# Gaussian sphere problem, non uniform charge

• Duderonimous
In summary: You see, the sphere of radius r is a sub-sphere of the original sphere of radius R, and its charge is given by the same expression as the charge of the original sphere, but with a different bound of integration.
Duderonimous

## Homework Statement

A solid non conducting sphere of radius R=5.60 cm has a nonuniform charge ditribution ρ=(14.1 pC/m^3)r/R, where r is the radial distance from the spheres center. (a) What is the sphere's total charge? What is the magnitude E of the electric field at (b) r=0, (c) r=R/2.00, and (d) r=R? (e) Sketch a graph of E versus r.

## Homework Equations

$\Phi$= q/$\epsilon$$_{o}$=$\oint$(E$\cdot$$\hat{n}$)dA

Q=$\int\int\int$$_{v}$(ρ)dV

## The Attempt at a Solution

I have zero experience with triple integrals and my professor gave us a explaining. I kind of get it but I don't understand exactly how one defines the bounds of the triple integral. dV is defined in spherical coordinates.

(a) Q=$\int\int\int$$_{v}$(ρ)dV

=$\int$$^{R}_{0}$$\int$$^{\pi}_{0}$$\int$$^{2\pi}_{0}$ (14.1 pC/m^3)r/R sinθdrdθd$\phi$

=(14.1 pC/m^3)/R$\int$$^{R}_{0}$rdr$\int$$^{\pi}_{0}$ sinθdθ$\int$$^{2\pi}_{0}$d$\phi$

=(14.1 pC/m^3)/R [$\frac{r^{2}}{2}$]$^{R}_{0}$[-cosθ]$^{\pi}_{0}$[$\phi$]$^{2\pi}_{0}$

=(14.1 pC/m^3)/R[$\frac{R^{2}}{2}$][2][2$\pi$]

=(14.1 pC/m^3)R[2$\pi$]

=(14.1e-15)(0.056)2$\pi$

= 4.96 fC

Book says 7.78 fC

(b) e-field is zero

For part c I use 7.78 fC for Q, r=R/2

(c) $\Phi$= q/$\epsilon$$_{o}$

$\oint$(E$\cdot$$\hat{n}$)dA= q/$\epsilon$$_{o}$

$\oint$|E||$\hat{n}$||cos0$^{o}$|dA=q/$\epsilon$$_{o}$

$\oint$|E|(1)(1)dA=q/$\epsilon$$_{o}$

|E|4$\pi$r$^{2}$=q/$\epsilon$$_{o}$

|E|= $\frac{1}{4\pi\epsilon_{o}}$ $\frac{q_{in}}{r^{2}}$

$\frac{Q}{V}$=$\frac{q_{in}}{V_{in}}$

$q_{in}$=Q$\frac{V_{in}}{V}$

$q_{in}$=Q$\frac{\frac{4}{3}\pi r^{3}}{\frac{4}{3}\pi R^{3}}$

$q_{in}$=Q$\frac{r^{3}}{R^{3}}$

$q_{in}$=Q$\frac{R^{3}/8}{R^{3}}$

$q_{in}$=$\frac{Q}{8}$

|E|= $\frac{1}{4\pi\epsilon_{o}}$ $\frac{\frac{Q}{8}}{r^{2}}$

|E|= $\frac{1}{4\pi\epsilon_{o}}$ $\frac{\frac{Q}{8}}{\frac{R^{2}}{4}}$

|E|= $\frac{1}{4\pi\epsilon_{o}}$ $\frac{Q}{2 R^{2}}$

|E|= (9e9) $\frac{7.78e-15}{2(0.056)^{2}}$ = 0.0112

book says 5.58 mN/C

yeah, spherical triple integrals are difficult to get used to. But they're pretty useful once you get some practice with them. uh, you've written ##dV = \sin(\theta ) dr d\theta d\phi## but this is not quite right.

In part (c), you were going all right till you started to calculate the charge in the sub-sphere of radius ##r##. You assumed that the charge would be proportional to its volume. That is correct only when the distribution is constant and uniform, which is not the case in this problem.

Could apply your results of (a) in (c)?

To BruceW: Yes thank you. I was missing an r$^{2}$ term on the right side. I worked it through and got.

To Voko: should I replace q$_{in}$ with ρV$_{in}$?

Related by the equation

ρ=$\frac{q_{in}}{V_{in}}$

I worked it through and got it wrong but I want to know if I am at least heading in the right direction. Thanks.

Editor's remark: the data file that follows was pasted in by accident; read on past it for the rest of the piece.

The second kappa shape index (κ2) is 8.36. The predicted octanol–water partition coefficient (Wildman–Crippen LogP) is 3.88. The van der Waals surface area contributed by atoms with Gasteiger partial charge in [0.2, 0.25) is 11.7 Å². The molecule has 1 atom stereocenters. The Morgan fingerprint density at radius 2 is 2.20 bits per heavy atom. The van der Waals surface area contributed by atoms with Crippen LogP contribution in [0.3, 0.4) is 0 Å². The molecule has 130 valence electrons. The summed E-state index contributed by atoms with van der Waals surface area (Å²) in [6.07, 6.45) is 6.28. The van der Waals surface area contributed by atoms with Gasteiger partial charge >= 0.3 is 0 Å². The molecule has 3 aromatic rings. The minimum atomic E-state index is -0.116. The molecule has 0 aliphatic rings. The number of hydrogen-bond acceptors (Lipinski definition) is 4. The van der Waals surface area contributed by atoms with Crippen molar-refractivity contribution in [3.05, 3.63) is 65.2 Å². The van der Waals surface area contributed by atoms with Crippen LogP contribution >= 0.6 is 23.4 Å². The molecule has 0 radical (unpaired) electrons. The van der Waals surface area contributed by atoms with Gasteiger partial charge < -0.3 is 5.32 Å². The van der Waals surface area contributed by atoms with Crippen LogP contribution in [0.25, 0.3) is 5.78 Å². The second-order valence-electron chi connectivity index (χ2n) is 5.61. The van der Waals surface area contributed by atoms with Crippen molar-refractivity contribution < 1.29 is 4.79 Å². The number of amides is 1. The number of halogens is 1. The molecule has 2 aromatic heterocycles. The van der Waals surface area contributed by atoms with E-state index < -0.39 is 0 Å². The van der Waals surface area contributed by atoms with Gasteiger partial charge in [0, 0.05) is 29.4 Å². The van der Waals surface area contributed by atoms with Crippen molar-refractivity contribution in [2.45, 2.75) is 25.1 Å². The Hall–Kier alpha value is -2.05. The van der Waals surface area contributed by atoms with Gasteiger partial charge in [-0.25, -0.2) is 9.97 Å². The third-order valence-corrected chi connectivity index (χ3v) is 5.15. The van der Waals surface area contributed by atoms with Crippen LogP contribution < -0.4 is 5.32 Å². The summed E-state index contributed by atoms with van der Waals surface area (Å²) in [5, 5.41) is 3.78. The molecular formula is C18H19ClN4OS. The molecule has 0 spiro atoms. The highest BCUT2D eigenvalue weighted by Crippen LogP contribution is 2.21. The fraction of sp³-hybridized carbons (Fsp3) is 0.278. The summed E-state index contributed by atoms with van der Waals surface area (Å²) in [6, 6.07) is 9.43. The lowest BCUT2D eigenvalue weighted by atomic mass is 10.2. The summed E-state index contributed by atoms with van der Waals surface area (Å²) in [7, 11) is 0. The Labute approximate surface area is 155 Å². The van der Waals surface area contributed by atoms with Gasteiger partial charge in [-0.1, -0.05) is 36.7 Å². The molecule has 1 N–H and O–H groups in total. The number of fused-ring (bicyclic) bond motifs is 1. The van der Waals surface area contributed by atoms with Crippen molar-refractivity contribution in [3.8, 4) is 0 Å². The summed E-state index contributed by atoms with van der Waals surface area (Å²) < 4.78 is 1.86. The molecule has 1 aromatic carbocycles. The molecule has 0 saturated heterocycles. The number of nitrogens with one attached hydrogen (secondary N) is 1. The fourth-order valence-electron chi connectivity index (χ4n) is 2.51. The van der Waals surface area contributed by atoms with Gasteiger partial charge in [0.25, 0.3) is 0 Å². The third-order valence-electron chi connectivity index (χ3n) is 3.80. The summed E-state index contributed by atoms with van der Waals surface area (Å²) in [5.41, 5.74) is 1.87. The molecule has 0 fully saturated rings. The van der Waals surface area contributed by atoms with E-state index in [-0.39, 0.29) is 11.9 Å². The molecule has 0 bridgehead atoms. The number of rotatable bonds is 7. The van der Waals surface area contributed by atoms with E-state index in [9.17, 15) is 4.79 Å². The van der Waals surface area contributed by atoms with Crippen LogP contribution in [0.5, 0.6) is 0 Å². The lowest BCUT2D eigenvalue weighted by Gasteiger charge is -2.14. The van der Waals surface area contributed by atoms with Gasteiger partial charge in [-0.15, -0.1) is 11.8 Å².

In a) you had q(R) as a triple integral that turned out to be a simple integral. Now you need q(R/2). Same integral, different bound.

To BvU: Thanks that helped a lot. I think my problem was the I could not visualize what each integral was integrating. I at least now can see the last integral sums up concentric spheres from r=0 to r=R/2.

Good. This is what I meant by applying (a) to (c).

## 1. What is the Gaussian sphere problem?

The Gaussian sphere problem is a mathematical problem that involves calculating the electric field at any point outside a sphere with a non-uniform distribution of charge. This problem is commonly used in electrostatics and is named after the mathematician Carl Friedrich Gauss.

## 2. How is the electric field calculated in the Gaussian sphere problem?

The electric field is calculated by using Gauss's law, which states that the electric flux through a closed surface is equal to the total charge enclosed by that surface divided by the permittivity of the medium. In this problem, the closed surface is a sphere and the electric field can be calculated using the charge enclosed by that sphere.

## 3. What is a non-uniform charge distribution?

A non-uniform charge distribution refers to a situation where the charge is not distributed evenly throughout a given area or volume. This means that the charge density, which is the amount of charge per unit area or volume, varies at different points within the region.

## 4. How does the non-uniform charge distribution affect the electric field?

The non-uniform charge distribution affects the electric field by causing it to vary at different points outside the sphere. This is because the electric field is directly proportional to the charge density, so as the charge density changes, the electric field also changes. This is why the Gaussian sphere problem is used to calculate the electric field at any point outside the sphere.

## 5. What are some real-world applications of the Gaussian sphere problem with non-uniform charge?

The Gaussian sphere problem with non-uniform charge has many real-world applications, such as calculating the electric field around a charged particle or molecule, designing electrical circuits, and understanding the behavior of lightning strikes. It is also used in the study of plasma physics, which is important in fields such as astrophysics and nuclear fusion research.

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